Sinkholes in karst and pseudokarst regions threaten infrastructure, property, and lives. We mapped closed depressions in karst and pseudokarst regions of the conterminous United States (U.S.) from 10-m-resolution elevation data using high-performance computing, and then created a heuristic additive model of sinkhole susceptibility that also included nationally consistent data for factors related to geology, soils, precipitation extremes, and development. Maps identify potential sinkhole hotspots based on current conditions and projections for 50 years into the future (the years 2070–2079) based on climate change and urban development scenarios. Areas characterized as having either high or very high sinkhole susceptibility contain 94%–99% of known or probable sinkhole locations from three U.S. state databases. States and counties with the highest amounts and percentages of land in zones of highest sinkhole susceptibility are identified. Projected changes in extreme precipitation and development did not substantially change current hotspots of highest sinkhole susceptibility. Results provide a uniform index of sinkhole potential that can support national planning, instead of existing assessments produced through various methods within individual states or smaller areas.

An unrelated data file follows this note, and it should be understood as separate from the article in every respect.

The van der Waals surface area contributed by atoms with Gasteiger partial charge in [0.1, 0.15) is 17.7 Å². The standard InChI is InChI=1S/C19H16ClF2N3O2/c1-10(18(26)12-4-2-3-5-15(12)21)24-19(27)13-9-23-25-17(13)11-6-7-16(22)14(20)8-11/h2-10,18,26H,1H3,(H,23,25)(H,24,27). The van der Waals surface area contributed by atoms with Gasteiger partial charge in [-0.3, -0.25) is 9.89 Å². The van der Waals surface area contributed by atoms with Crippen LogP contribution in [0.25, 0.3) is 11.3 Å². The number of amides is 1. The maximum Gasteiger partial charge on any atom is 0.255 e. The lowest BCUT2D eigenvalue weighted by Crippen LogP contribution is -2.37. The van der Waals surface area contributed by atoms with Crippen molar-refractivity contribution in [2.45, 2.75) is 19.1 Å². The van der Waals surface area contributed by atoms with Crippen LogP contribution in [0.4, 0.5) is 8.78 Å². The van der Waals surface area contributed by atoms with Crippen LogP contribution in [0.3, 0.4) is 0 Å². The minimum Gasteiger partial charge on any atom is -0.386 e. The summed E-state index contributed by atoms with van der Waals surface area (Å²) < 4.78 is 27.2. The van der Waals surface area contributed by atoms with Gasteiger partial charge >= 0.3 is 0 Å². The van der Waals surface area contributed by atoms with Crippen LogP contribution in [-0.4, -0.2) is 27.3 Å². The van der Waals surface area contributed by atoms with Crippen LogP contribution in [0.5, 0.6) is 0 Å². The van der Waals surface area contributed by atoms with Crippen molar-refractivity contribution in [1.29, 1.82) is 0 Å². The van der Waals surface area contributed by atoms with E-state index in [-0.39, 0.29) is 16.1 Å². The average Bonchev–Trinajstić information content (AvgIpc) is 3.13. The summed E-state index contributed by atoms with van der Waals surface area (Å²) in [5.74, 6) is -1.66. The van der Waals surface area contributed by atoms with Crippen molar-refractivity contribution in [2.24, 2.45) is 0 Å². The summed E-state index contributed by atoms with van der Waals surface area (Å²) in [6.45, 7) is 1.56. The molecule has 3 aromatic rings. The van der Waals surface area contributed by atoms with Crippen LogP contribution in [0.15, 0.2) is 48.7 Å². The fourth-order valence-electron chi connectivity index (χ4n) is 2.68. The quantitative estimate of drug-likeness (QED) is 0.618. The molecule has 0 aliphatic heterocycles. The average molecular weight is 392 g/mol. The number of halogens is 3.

|Title||Current and future sinkhole susceptibility in karst and pseudokarst areas of the conterminous United States|
|Authors||Nathan J. Wood, Daniel H. Doctor, Jay R. Alder, Jeanne M. Jones|
|Publication Subtype||Journal Article|
|Series Title||Frontiers in Earth Science|
|Record Source||USGS Publications Warehouse|
|USGS Organization||Western Geographic Science Center|